How the hell did we get here?

Jakarta, Translation, and the Heterotopics of a Traffic Jam

Sometimes translation becomes a matter of calling something what you want, rather than what it is. Lacking a coherence or a way to make the unfamiliar familiar, rather than define things as they are, the tendency is to come up with things as they could or may be. In the absence of direct translation, what becomes of the role of language in getting a message across.

If you grew up with Sky Cable in the 90’s, you’d probably remember when MTV was (deliberately or otherwise) a platform for regional sound. There was a time when the VJs, being from different parts of Southeast Asia and converging onscreen, peppered their introductions with the vernacular of the different points they were calling from. Without fully understanding what they were saying, it was still easy to spot how and where languages intersect. Kind of like how it would be for an American to listen to Taglish (*mlamlamlamla–Denny’s—plupluplu–okay, good* and so on); certain words in Bahasa Indonesia call out at you, like “mahal” or “kanan”, showing how even bastards carry similar traits. Isn’t that what Southeast Asia is though, a nation of Asia’s bastards? Moreover, MTV wasn’t just a means of finding common ground. The words we heard through music were not a confirmation that Jakarta is closer than it actually is, but that it is as close as it actually is.

While the tendency of transnational media outlets is to assert that borders are only as porous as they are made out to be, there is still the undeniable fact that even transnational media is a politicized entity. Media can dislocate or relocate the consumer, it can deterritorialize the message, but travel can still confirm its subjectivity, showing how the collective imagination of a space can never outweigh the actual experience of it. Looking at where the Philippines and Indonesia fall within this system gives you an idea of how deeply divided or how wide the cultural and ideological rifts between the two actually are–despite the geographical proximity of the two.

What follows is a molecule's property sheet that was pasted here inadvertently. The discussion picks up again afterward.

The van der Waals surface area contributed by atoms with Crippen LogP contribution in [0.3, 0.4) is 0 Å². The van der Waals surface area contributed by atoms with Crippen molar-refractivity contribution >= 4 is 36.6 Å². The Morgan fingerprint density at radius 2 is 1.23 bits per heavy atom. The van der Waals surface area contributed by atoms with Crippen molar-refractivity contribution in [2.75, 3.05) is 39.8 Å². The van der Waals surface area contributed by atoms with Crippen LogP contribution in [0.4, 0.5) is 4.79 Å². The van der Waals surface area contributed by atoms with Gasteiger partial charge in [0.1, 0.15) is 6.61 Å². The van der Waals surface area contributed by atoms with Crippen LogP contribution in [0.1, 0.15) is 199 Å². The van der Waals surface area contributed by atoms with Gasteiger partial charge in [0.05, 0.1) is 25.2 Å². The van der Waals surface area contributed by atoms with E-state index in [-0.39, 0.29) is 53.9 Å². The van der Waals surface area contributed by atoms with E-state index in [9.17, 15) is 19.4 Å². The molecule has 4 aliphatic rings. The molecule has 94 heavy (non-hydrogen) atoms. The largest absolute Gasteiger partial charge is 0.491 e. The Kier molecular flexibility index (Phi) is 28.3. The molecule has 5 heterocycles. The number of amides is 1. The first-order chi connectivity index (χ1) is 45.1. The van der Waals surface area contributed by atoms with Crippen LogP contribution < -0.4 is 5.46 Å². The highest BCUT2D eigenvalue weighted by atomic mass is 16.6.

Coming together at gigs or through emailed mp3s and tape trading (which they still do here) shows how music is another language altogether, and it’s the common ground of “hating” on Jakarta that allows me to escape from having to explain the cheesy, precious truth that “I’m just here to check out your local music scene, people.”

In Jakarta, it’s actually easier to communicate with people about how much you hate this place. You can get so much more across with a headshake and an eyeroll or a disapproving look. Enthusiastic nodding, followed by an incoherent ramble about what brought you here in the first place, seems to confuse the locals. Just as it’s not easy to love a place like Manila, it’s not easy to love a place like Jakarta. And like Manila, given a choice, I would never live here. Also like the Philippines, Indonesia offers little in terms of opting out.

The enormity of a city like Jakarta makes it easy to dismiss as an empty and anonymous landscape. A city that cannot be experienced on the ground by those who live to record that experience is as good as dead. Dead in its failure to provide not only avenues for transport, but avenues where all classes can intersect. There is a reason why so much has been written about places like New York, thus making New York a production not only of the built environment but of the mind.